With the skyrocketing popularity of NFTs in 2021 and many well-known celebrities joining in on the NFT craze, many other artists and consumers have rushed in to take part in the action. However, the relative novelty of NFTs has raised a host of legal issues, many of which have yet to be resolved. Below is a short summary of some of the more common legal issues that NFT minters, sellers and buyers should keep in mind when dealing with NFTs, as identified by Boodle Hatfield LLP.
It is believed by many that the purchaser of an NFT also automatically acquires the copyright in the actual digital work. This, however, is not the case. What the purchaser is actually acquiring is metadata, a collection of code written into the blockchain which contains information about where the original work is located and who owns it. The only rights of the NFT holder are to sell, lend or transfer the NFT. How this is done also depends on the specific terms of the NFT Marketplace where the purchase is made.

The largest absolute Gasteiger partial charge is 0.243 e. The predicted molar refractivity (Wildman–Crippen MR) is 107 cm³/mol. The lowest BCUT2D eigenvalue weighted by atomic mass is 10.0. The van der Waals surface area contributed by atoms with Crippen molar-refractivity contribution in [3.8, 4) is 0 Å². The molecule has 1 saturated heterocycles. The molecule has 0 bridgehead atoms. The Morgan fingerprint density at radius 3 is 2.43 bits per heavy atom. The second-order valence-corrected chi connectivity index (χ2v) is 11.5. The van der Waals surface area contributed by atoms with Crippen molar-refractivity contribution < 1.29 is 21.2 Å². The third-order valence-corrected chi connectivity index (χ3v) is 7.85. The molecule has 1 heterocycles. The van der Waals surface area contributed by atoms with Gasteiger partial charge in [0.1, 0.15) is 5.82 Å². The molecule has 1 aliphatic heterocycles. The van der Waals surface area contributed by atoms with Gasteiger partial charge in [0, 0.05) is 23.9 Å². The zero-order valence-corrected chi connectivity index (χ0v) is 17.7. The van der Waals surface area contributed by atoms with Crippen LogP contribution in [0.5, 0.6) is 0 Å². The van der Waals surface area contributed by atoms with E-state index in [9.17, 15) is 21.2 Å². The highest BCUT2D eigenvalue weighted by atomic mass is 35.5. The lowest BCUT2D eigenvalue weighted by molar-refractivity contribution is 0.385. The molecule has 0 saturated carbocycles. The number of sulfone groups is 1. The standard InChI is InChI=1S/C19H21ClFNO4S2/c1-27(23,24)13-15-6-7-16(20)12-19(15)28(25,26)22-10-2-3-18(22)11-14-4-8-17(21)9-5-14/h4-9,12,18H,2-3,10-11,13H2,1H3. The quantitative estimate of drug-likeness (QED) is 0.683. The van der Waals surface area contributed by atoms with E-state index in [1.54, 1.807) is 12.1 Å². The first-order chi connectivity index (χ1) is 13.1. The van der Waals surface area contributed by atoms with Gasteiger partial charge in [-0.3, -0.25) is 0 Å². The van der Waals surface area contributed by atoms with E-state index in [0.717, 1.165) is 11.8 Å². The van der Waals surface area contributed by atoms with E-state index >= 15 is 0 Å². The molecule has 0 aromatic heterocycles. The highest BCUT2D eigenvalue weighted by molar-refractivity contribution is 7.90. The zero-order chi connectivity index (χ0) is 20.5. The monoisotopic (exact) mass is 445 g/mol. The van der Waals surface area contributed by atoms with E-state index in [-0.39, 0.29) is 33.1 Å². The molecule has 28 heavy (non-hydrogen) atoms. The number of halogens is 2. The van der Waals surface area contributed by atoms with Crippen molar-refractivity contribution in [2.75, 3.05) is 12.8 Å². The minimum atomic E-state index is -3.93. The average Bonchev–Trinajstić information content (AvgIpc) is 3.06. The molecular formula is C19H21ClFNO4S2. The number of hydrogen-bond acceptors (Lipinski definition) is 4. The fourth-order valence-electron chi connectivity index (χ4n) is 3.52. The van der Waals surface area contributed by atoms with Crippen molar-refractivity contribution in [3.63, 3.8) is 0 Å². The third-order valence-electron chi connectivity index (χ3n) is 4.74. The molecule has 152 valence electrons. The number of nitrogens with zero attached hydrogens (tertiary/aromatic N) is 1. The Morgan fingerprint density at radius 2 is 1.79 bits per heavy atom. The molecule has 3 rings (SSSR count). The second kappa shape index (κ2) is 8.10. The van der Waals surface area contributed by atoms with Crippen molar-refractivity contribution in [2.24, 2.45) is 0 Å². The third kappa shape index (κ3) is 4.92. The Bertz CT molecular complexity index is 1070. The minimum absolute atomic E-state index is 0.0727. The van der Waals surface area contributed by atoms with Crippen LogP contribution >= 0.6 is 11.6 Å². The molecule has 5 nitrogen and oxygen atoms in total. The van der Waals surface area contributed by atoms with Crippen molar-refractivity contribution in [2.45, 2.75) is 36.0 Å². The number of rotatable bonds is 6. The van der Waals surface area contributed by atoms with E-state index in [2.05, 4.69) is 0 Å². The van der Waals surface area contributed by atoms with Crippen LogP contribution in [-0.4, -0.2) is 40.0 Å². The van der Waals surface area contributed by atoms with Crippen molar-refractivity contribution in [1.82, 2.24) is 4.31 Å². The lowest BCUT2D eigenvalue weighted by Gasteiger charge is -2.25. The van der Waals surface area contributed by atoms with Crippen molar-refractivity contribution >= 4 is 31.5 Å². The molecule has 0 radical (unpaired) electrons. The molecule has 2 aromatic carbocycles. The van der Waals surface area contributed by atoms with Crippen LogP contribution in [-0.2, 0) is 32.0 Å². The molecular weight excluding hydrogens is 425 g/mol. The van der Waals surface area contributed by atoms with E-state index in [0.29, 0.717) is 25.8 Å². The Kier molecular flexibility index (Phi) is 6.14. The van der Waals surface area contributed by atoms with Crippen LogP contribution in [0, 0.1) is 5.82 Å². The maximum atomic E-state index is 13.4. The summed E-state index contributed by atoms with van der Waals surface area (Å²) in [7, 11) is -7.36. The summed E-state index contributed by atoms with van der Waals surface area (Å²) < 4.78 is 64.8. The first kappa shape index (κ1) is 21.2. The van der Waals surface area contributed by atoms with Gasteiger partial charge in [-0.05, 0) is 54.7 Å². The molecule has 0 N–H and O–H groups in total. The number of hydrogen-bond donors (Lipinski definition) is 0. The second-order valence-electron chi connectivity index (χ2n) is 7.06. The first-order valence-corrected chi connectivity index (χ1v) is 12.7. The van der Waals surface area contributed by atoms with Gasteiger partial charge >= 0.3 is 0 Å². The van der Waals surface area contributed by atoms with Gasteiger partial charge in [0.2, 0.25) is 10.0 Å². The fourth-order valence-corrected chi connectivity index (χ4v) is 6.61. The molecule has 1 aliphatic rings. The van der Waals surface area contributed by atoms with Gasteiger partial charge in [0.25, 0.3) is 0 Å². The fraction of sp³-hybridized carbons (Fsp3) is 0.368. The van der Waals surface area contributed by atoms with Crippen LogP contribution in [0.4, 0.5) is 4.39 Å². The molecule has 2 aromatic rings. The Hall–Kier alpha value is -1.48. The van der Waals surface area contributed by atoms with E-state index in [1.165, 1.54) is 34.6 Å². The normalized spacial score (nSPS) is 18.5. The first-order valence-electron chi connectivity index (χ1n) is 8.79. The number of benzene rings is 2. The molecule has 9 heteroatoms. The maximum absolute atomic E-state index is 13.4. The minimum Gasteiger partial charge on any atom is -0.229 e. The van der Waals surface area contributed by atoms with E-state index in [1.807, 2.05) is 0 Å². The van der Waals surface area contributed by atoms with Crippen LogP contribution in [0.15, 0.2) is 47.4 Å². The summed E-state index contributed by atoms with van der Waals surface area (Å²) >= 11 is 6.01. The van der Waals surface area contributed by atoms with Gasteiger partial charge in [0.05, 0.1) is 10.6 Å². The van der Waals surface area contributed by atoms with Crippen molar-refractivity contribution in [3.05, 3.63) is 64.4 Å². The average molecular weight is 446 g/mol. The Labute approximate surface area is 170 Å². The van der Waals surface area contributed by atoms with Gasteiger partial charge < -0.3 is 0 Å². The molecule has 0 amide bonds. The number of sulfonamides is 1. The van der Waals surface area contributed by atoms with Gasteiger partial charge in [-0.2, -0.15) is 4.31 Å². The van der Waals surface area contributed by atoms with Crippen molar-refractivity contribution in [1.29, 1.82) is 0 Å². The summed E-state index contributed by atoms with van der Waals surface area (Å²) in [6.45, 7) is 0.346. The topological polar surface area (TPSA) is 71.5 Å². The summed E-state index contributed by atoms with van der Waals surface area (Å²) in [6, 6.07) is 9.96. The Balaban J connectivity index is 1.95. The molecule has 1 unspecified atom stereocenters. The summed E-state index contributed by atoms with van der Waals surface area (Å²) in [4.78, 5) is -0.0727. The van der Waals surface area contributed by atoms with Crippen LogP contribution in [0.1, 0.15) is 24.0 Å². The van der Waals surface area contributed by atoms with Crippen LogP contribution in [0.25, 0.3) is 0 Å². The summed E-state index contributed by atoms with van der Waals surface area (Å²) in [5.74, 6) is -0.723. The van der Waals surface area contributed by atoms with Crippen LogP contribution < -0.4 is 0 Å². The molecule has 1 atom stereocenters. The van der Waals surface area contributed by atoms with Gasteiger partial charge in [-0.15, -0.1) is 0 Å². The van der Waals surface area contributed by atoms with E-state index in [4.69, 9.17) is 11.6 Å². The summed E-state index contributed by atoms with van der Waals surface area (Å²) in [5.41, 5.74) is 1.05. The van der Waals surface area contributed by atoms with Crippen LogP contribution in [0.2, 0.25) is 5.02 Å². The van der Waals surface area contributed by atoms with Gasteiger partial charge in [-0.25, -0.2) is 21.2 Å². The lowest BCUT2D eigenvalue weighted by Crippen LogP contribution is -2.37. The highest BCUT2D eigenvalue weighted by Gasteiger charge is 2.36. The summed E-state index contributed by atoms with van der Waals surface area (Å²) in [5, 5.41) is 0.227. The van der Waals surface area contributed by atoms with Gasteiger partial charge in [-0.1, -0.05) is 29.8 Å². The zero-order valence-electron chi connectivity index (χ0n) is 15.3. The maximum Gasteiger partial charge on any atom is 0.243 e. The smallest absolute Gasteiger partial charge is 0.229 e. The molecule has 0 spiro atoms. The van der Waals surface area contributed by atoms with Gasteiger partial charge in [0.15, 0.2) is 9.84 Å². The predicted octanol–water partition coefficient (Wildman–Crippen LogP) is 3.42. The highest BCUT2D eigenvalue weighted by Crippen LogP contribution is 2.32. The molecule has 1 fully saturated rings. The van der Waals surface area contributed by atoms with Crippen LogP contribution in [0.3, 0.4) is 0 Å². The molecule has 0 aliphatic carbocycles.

2. Smart contracts
Smart contracts are digital contracts, the terms of which are written into the code of the token. While the obligations embedded in smart contracts are self-executing, there is no consensus on whether smart contracts are legally binding, given the overall lack of case law, legislation and regulations. Moreover, because smart contracts usually operate alongside a Marketplace’s text-based T&Cs, consumers may become confused if the terms of the smart contracts and T&Cs don’t match up.
3. Money laundering
The huge sums of money being spent on NFTs has given rise to concerns that these transactions are being used as loopholes to anti-money laundering regulations. The fact that NFTs are easy to trade (given the lack of physical artwork) coupled with the decentralised nature of cryptocurrency (which allows for a high level of anonymity) further fuels these suspicions.
4. Estate and succession planning
Something that digital asset owners should consider is how their NFTs will be dealt with upon their deaths. The key issue here is related to how the NFT will be accessed upon death, since NFTs can only be accessed by a unique personal key and password. Owners should take steps in accordance with their local estate planning laws to mitigate the risk of their assets being lost forever.
There is a lack of NFT-specific tax guidance globally, but one key issue is determining where the NFTs are situated. Depending on the tax regime, cryptocurrencies may be taxed in the place where the beneficial owner is resident, although in general, the law is pretty unclear on this point.
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